The student media organization of California State University Northridge

Daily Sundial

The student media organization of California State University Northridge

Daily Sundial

The student media organization of California State University Northridge

Daily Sundial

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Paying for playing

Photo credit: Andres Aguila

A huge misconception people have about athletes is that they are lazy or not at school for the education. As an athlete playing a collegiate sport, I can say this is mostly true. There is a huge desire in college to become pro and be the best athlete one can be, but this can also bring about an athlete’s academic demise. With so much focus on the court and field, it is easy to lose track of school. It’s happened to me many times. Athletes should take education seriously and be more consistent with the opportunity they are given.

I never realized how small of a chance athletes have of going professional in their sport. According to the NCAA, as a soccer player there is a 1.4% chance of me playing professionally after completing school. For others, the chances are even smaller; for basketball players, this number is only 1.1%. These are things that athletes need to know so they can make better informed decision when they want to skip that one class.

Many people dismiss these numbers but don’t realize that they could be the statistic. Every number has a face.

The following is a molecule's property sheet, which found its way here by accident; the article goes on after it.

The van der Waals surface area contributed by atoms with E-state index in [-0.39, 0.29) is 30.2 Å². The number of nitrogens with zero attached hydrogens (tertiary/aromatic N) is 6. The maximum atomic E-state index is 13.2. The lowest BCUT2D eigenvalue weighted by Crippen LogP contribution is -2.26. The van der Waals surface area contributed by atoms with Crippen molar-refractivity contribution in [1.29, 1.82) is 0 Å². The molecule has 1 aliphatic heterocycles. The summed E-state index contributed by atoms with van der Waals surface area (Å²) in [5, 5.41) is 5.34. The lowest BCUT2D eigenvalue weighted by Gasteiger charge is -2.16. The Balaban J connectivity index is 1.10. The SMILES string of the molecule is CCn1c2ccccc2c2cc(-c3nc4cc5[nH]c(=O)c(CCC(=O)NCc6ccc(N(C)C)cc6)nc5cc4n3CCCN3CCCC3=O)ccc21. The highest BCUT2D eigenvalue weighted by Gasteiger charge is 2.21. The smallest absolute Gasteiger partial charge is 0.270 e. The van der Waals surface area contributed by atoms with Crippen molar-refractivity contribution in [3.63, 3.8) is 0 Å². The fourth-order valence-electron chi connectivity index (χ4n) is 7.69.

As a young, nineteen-year-old athlete I had the world at my feet. I had been in talks about going pro since I was seventeen. This made life tough; people talked in my ear every week about my future. All this buzz distracted me from school. On Feb. 22nd, 2016 my life changed. I dislocated my knee, fractured my patella, fractured my hamstring and damaged every ligament and tendon in my knee. I went from a superstar, to a young adult facing surgery to save his leg. I can still remember every thought that ran through my head that day; my biggest thought was about letting everyone down who supported me and my dreams throughout my life. What did not run through my head was all the class I would miss the next day. This kind of thinking is something we are taught.

Injuries are always something that is in the back of an athlete’s mind. We tend to ignore those thoughts, and do not want to believe that the things we see and hear about will happen to us. Luckily for me my life was not over. After time of healing I realized that my future had just started. Even though it was not going to the career path of which I’d dreamed, I was still able to go to school and have a fair chance of being successful.

These types of stories are the ones athletes need to hear because it can happen to anyone. Let this be a wake up call. Prepare for not suceeding in your first career path. Athletes need a back up.

I have always been good at schoolwork and took it seriously from a very young age, but even without my injury I ran into many problems at school. School and sports do not mix and there is a big miscommunication between athletics and school. Several times, school and my sport have conflicted. No matter how good of a student you are, there are things that are out of your power.

I understand being an athlete comes ith challenges that regular students do not have. If you are in a sport that requires travel, school time will be missed and there is little you can do about that. Notes can be taken for you or office hours are available, but that never really gets the job done for one to fully comprehend what has been missed.

This might be hard for athletes to hear, but it is the truth. Athletes need to realize that there is so much more in life than their sport, and neglecting those other aspects comes with so much risk. Maybe that class that you want to skip because you’re too tired could make all the difference later.

Written by Ehi Isibor

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